These are some of the main conclusions in the OAG’s Document no. 1 (2006-2007) that was submitted to the Storting on 22 November. The document contains the OAG's remarks concerning the ministries’ administration and implementation of the state budget, as well as the cabinet ministers’ administration of state interests in companies for the 2005 budget period. Material weaknesses were detected in the accounts of 23 enterprises.
In several cases weaknesses in the ministries’ management and follow-up of results have entailed that the intentions of the Storting have not been sufficiently complied with. The Ministry of Labour and Social Inclusion has only to a limited degree reached the goals set for occupational rehabilitation. Weaknesses in the budget routines and budget management of the Ministry of Children and Equality continue. The results achieved by the Ministry of Health and Care Services are unsatisfactory, particularly in the field of child and adolescent psychiatry and in the treatment of alcohol and drug abuse. Remarks to the accounts of the Norwegian Public Roads Administration, the Norwegian National Rail Administration and the Civil Aviation Authority – Norway reveal that the Ministry of Transport and Communications’ overall management and control of these enterprises have not been satisfactory.
The number of violations regarding regulations for public procurement continues. This applies to violations of basic principles such as competition, equal treatment and verifiability, and may consequently result in undesirable social impacts and an increased risk of irregularities. The Directorate of Fisheries has made purchases exceeding NOK 55 million in connection with a new ventilation plant without conducting competitive tendering.
There are also serious deficiencies in the procurement practice of the Norwegian Public Roads Administration, the Norwegian National Rail Administration and the military organisation of the Norwegian Armed Forces.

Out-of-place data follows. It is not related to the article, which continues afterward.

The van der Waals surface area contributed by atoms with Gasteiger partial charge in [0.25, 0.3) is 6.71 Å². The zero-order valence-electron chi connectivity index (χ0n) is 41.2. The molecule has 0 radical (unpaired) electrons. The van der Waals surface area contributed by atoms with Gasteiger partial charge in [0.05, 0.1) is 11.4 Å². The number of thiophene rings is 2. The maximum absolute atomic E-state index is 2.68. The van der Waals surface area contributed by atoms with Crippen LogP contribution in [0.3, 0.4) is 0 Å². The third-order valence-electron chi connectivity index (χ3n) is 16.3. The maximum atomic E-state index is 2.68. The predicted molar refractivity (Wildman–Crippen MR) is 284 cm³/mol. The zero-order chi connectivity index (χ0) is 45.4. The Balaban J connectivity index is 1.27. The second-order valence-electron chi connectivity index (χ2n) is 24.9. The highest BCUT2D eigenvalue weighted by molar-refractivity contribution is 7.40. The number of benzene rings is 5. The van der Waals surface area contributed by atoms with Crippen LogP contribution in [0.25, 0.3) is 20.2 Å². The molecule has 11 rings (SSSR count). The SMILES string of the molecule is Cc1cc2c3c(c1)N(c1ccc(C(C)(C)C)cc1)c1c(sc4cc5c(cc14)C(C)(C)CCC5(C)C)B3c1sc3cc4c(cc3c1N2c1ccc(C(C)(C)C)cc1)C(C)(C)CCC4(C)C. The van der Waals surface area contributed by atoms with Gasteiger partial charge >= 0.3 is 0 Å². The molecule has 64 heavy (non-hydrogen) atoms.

The OAG takes a serious view of the fact that there are weaknesses in several ministries concerning ICT security in large systems that handle substantial amounts of data and sensitive personal information. Inadequate security and control may lead to violations of the Act relating to the processing of personal data as well as to errors in data processing. This again may lead to misuse of systems and information. The National Insurance Administration has weaknesses in securing systems and data in its mainframe environment, and cases of unauthorised access to data systems at the Government Agency for Financial Management have occurred.
Auditor General Jørgen Kosmo states that several of the matters to which attention is drawn entail a considerable risk that public funds are not used in line with the intentions of the Storting. Regrettably it appears there is still a long way to go to achieve compliance with the regulations for public procurement intended to ensure equal treatment of bidders in the market, and to provide assurance that irregularities and corruption do not occur. The weaknesses of many ICT systems that handle large quantities of data constitute another important area of focus for the OAG. This is a serious threat to data security in subordinate agencies and to the individual user, and the OAG’s attention will continue to be directed towards this area. Mr Kosmo adds that criticism is warranted of the inadequate follow-up of several findings that the OAG has highlighted previously.
Areas at which the OAG levels strong criticism